Rachel and Shawn started Standard Spoon to encourage people to embrace the beauty of making cocktails in a way that’s available to everyone. “Anyone can be a cocktail hero,” they say.
“We’re not snobs about it,” Rachel told me when I interviewed her for the Diamond + Branch blog about implementing the practices she learned at our marketing bootcamp. “The point is to make craft cocktails accessible to people at home and demystify something that seems like an inaccessible thing. At the end of the day, we just want you to get started doing something that will bring you joy the way it brings us joy.”
But starting a business isn’t all whiskey and ginger, especially if you don’t know how you’re approaching marketing. And no you can’t just ignore it. Just take it from Rachel — strategic marketing set her family-run small business on the trajectory for scalable success (and entrepreneurial sanity, too).
When Standard Spoon was just starting, what were the early marketing challenges you faced?
Standard Spoon got started on Kickstarter, so that was the only platform Shawn and I used to keep in touch with our audiences! We had no mailing list, no social media, and definitely no marketing plan. We didn’t know what we were doing but one thing was clear — if we were going to have a successful business, we would have to figure out how to communicate with our people outside of Kickstarter.
The world was your oyster! Where did you start?
The first few years of business, we made the same mistake that many first-time entrepreneurs make; we left marketing strategy on the backburner and focused on product development.
We would email people once a year or post on social media once every few months with an update. We didn’t realize this was backwards until we were in the thick of it.
Eventually, we realized we needed to answer two questions:
- Who are we talking to?
- What are we trying to say?
We knew many of those things internally already. We had a good brand identity and a pretty defined sense of our values and our customers. We just didn’t know where or how to begin implementing a strategy around that.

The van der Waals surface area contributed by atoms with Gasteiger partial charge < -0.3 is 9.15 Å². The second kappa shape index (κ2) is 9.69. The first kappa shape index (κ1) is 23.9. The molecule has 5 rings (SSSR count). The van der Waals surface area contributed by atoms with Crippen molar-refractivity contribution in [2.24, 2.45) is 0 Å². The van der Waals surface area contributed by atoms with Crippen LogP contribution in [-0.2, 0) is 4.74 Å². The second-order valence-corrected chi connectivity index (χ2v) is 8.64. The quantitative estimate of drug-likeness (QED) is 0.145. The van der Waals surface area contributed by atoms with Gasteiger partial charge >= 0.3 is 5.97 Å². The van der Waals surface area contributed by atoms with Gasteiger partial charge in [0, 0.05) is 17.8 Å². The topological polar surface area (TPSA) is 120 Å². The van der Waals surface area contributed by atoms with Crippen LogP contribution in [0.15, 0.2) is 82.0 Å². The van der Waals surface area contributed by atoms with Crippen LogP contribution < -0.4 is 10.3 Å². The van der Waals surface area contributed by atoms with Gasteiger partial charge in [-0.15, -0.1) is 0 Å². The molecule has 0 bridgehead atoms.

What did you learn that changed the way you approached your business?
Lindsay and I were both presenting at Startup Week San Diego the same year. While Shawn and I had gotten really good at doing crowdfunding campaigns, we knew we were missing an intentional marketing approach for our business. I was there to solve that problem, and it all came together in terms of this deployable model that puts your many different pieces together in a cohesive way when I went to Lindsay’s workshop, “Getting Your Launch Marketing Sh*t Together.”
I took a ridiculous number of notes and decided on the spot to do a workshop with Shawn on her material. I just said, “Okay, I’m going to implement this.”
So I planned some workshops and Shawn and I scheduled a three-day work retreat. (Laughs) At the time we had a two-year-old daughter, so it was really hard to find the time but somehow we did because we knew it was important.
For those three days, Shawn and I focused on a product we were a few months away from launching, a product called the Napier Jigger on our website. We dove in deep. We wrote down our marketing personas. We identified our key messages and sub-messages. We completed an audience journey-mapping workshop. We did a gap analysis between the channels and the actions we were asking our people to take. We created a persona-based targeted marketing content spreadsheet to plan a rollout of social media and blog content. We identified new channels to take action.